Judge pays tribute to Art Decker
I would like to thank the family of Art Decker for sharing him with so many members of the community over the years. No words can adequately cover this man’s life but I would like to make a few comments about his public service. Art died recently and our thoughts and prayers are with his family.
Art was a U.S. Navy veteran and extremely proud of that all his life. He would frequently send me — and many others I believe — photos of majestic-looking ships or America’s troops in perfect formation. Art had the knack of finding the most unique shots one could imagine.
His sense of humor was priceless. Few people may know that he served as a room clerk-bailiff for our Night Court sessions here in Circuit Court No. 1. Cases on that docket were sometimes hotly contested. It didn’t take Art long to learn the practices of the Court and to become very helpful in moving the cases along. He was always courteous and professional.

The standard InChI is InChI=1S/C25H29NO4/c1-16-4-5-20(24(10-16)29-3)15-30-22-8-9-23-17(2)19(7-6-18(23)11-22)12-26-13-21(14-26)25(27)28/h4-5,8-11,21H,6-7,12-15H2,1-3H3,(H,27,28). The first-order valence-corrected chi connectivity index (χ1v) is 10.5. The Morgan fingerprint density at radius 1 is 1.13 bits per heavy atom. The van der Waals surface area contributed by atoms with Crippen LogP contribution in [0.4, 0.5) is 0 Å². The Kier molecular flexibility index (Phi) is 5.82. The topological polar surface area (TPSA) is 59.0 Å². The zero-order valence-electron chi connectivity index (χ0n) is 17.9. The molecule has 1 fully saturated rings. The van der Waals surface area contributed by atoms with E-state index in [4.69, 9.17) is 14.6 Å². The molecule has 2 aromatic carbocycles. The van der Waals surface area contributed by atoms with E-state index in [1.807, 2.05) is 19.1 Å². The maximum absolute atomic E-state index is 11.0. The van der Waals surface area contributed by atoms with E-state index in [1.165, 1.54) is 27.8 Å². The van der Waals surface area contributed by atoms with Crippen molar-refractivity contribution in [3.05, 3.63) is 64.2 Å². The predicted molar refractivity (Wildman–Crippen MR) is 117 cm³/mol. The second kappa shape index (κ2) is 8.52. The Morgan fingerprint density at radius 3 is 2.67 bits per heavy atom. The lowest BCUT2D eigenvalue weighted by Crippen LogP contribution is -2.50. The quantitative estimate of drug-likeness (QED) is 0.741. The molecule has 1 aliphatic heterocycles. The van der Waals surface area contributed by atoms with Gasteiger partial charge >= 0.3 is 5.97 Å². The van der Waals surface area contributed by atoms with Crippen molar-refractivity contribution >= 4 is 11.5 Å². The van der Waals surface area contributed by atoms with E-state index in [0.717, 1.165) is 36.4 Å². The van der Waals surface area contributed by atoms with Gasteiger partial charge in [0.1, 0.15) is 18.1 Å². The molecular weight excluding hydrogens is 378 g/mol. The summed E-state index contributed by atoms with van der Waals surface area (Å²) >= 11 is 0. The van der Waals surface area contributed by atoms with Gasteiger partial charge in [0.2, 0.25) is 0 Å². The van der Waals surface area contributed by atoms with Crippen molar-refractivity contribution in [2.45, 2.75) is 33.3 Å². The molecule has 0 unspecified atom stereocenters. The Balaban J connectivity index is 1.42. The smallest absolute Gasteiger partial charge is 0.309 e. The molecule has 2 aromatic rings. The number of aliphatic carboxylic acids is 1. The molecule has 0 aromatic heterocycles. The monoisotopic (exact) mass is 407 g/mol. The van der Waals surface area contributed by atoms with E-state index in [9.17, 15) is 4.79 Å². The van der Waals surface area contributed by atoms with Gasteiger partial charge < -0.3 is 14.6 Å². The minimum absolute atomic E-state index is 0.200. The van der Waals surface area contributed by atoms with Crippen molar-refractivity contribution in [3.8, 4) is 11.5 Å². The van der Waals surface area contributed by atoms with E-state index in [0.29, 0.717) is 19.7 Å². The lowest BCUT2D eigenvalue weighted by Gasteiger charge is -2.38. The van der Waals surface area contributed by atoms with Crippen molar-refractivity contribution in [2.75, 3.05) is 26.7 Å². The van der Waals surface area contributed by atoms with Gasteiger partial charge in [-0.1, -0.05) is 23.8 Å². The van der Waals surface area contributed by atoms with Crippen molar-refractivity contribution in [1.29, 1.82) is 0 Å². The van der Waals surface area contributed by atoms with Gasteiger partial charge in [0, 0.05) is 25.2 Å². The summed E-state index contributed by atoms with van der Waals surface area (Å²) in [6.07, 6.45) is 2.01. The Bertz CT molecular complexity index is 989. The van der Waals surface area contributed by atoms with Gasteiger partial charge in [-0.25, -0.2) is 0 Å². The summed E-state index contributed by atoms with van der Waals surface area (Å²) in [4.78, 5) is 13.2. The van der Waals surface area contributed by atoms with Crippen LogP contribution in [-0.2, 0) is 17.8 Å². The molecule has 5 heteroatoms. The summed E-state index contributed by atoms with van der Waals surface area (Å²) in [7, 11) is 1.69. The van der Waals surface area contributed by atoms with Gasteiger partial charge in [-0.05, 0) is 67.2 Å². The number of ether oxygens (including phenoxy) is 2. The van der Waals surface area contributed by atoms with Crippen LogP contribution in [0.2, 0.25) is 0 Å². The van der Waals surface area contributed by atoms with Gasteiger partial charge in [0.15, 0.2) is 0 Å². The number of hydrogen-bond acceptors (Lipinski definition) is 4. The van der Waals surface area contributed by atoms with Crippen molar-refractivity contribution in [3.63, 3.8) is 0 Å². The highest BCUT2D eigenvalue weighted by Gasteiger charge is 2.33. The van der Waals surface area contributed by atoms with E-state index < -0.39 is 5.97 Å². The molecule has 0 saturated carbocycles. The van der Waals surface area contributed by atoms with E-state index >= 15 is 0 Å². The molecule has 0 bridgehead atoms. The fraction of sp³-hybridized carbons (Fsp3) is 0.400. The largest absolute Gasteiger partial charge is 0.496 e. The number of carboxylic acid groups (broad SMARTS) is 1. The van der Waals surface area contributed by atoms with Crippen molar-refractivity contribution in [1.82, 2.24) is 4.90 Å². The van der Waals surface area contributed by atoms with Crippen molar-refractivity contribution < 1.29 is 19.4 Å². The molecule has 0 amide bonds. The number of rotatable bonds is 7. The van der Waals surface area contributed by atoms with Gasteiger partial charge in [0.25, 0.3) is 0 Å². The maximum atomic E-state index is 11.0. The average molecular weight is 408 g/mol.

Art’s sense of timing was near perfect. In Night Court, Art would sometimes feign to be dropping the file on the floor, with all the papers slipping out on the floor. While parties and onlookers watched, Art would slowly pick up the file documents and place them back in the file, piece by piece. I could observe the litigants at the tables watching him and getting a much-needed breather from the heat of the moment. A couple of them would smile on occasion at that poor man who dropped the file. After a time or two, I realized this was no accident.
Art’s actions were intended to provide moments of calm in the midst of sometimes emotional, heated family law disputes of visitation and the like. He had the innate wisdom to know that the people at the tables needed a breather. Once the file was put back together, the people in the hearing proceeded in a little more relaxed mode.